Ron Paul vs Paul Krugman: Who Is The True Prophet, Who Is The False?

Isn’t it strange? We are living in the 21st century, a period of time in which people buy land on the moon, humanity has dozens of satellites providing GPS services and real time traffic information, internet brings people and information as close as one click, science and technology are making historic break throughs … but economists cannot agree on the real cause of the latest financial crash (2008).

Generally speaking, there are two schools of thoughts when it comes to diagnosing the 2008 crash. One is based on free market principles and is detailed in Austrian economics. The other is based on central planning and is centered around Keynes (hence, Keynesian economics).

As noted by Barrons, journalist Jeremy Hammond had the ingenious idea of contrasting the Austrian, free-market school of economics with the Keynesian, pro-government school on the recent financial crisis through a close examination of the words of two commentators: former Congressman Ron Paul, schooled in the Austrian perspective, versus the Nobel Prize–winning Keynesian and New York Times columnist Paul Krugman. You might think a mere politician would be no match for a Nobel laureate, but in this case, think again. As forecaster, diagnostician, and prescriber, Ron Paul offers rich insights, while Krugman, true to his Keynesian perspective, gets things wrong at virtually every turn.

Hammond’s book “Ron Paul vs. Paul Krugman: Austrian vs. Keynesian Economics in the Financial Crisis” reviews the records of Ron Paul and Paul Krugman on the question of the housing bubble. Who correctly predicted it? Who has offered the more reasonable explanation as to its cause? Who has offered the more sensible response to the bursting of the housing bubble and the financial crisis its precipitated? Most importantly, whose admonitions should we now be regarding as we move into the future? In short, who is the true prophet, and who the false?

To illustrate the objective analysis of the book, we show one of the many quotes that the author has used. This example is a quote from Paul Krugman a couple of days before the NASDAQ implosion:

In February 2000, Krugman hailed the “booming” economy and “extraordinary prosperity” the country was experiencing. As the bubble neared its peak, he commented on the view that “the whole stock market, not just the Dow, is inflated by a speculative bubble.” He said that he was “sympathetic but not entirely convinced” of this view. “I’m not sure that the current value of the NASDAQ is justified, but I’m not sure that it isn’t.” Thus, on the eve of it bursting, Krugman was still not convinced of the existence of the bubble Ron Paul had already been warning about for years.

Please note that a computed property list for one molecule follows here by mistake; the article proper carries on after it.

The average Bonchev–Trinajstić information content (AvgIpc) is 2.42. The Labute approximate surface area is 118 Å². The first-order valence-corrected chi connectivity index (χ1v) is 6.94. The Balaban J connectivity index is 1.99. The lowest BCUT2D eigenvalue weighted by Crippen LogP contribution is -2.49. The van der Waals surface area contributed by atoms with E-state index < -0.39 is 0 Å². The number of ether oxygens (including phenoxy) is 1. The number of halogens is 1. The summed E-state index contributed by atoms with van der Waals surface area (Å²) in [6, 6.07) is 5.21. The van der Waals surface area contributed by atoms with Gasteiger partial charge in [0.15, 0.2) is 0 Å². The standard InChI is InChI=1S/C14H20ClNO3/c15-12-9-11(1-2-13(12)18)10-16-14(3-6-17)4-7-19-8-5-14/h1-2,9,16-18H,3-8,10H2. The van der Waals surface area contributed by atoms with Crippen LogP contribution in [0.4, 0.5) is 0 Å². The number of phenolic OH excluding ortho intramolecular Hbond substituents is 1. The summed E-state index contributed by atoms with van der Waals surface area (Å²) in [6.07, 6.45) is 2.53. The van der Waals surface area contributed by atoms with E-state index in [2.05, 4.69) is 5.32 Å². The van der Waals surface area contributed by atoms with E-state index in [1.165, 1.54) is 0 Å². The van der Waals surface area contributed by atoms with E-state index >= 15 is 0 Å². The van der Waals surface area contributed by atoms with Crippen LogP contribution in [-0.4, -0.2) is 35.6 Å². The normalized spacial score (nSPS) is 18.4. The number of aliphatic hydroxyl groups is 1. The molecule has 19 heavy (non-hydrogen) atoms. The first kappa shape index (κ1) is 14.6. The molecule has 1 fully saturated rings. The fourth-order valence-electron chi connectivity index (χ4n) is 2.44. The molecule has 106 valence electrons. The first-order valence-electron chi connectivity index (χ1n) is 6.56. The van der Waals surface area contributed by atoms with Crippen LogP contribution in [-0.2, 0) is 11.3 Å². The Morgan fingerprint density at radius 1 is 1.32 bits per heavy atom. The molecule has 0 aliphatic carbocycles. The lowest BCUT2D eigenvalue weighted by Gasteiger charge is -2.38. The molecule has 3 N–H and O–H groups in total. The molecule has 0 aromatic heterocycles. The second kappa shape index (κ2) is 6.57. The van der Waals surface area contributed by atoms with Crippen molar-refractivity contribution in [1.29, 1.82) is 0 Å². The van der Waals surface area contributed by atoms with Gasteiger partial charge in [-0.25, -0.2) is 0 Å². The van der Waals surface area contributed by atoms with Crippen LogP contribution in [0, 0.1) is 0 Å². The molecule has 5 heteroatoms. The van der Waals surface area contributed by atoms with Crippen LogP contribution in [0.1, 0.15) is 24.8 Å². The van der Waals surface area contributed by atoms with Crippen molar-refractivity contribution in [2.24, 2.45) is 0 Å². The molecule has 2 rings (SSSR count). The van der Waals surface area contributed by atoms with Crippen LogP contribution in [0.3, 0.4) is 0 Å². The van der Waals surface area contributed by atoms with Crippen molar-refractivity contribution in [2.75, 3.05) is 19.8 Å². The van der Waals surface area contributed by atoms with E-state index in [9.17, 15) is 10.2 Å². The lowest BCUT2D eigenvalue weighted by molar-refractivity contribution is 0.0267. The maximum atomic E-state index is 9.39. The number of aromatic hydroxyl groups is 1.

Another illustrative example is a quote from Ron Paul after the NASDAQ crash who more or less predicts the next financial crisis based on the Fed’s monetary policy:

In October 2000, Ron Paul observed that with the ongoing financial crisis, politicians and economists were “talking about a symptom and not the cause. The cause is the Federal Reserve. The problem is that the Federal Reserve has been granted authority that is unconstitutional to go and counterfeit money, and until we recognize that and deal with that, we will continue to have financial problems.” He repeated, “we have already seen signs of economic troubles ahead” because the Fed had planned to continue its monetary inflation in answer to the financial crisis. “Without savings, true capital investment cannot be maintained,” he said. “Creation of credit out of thin air by the Fed was the original problem, so it surely can’t be the solution.”

The book is a must read for everyone who is serious about economics and looking for the truth. The book is well researched and written in an objective and unbiased way.

A special Thanksgiving discount of 81% applies till Saturday 30 November. Order now on Amazon.com for $0.99.

 

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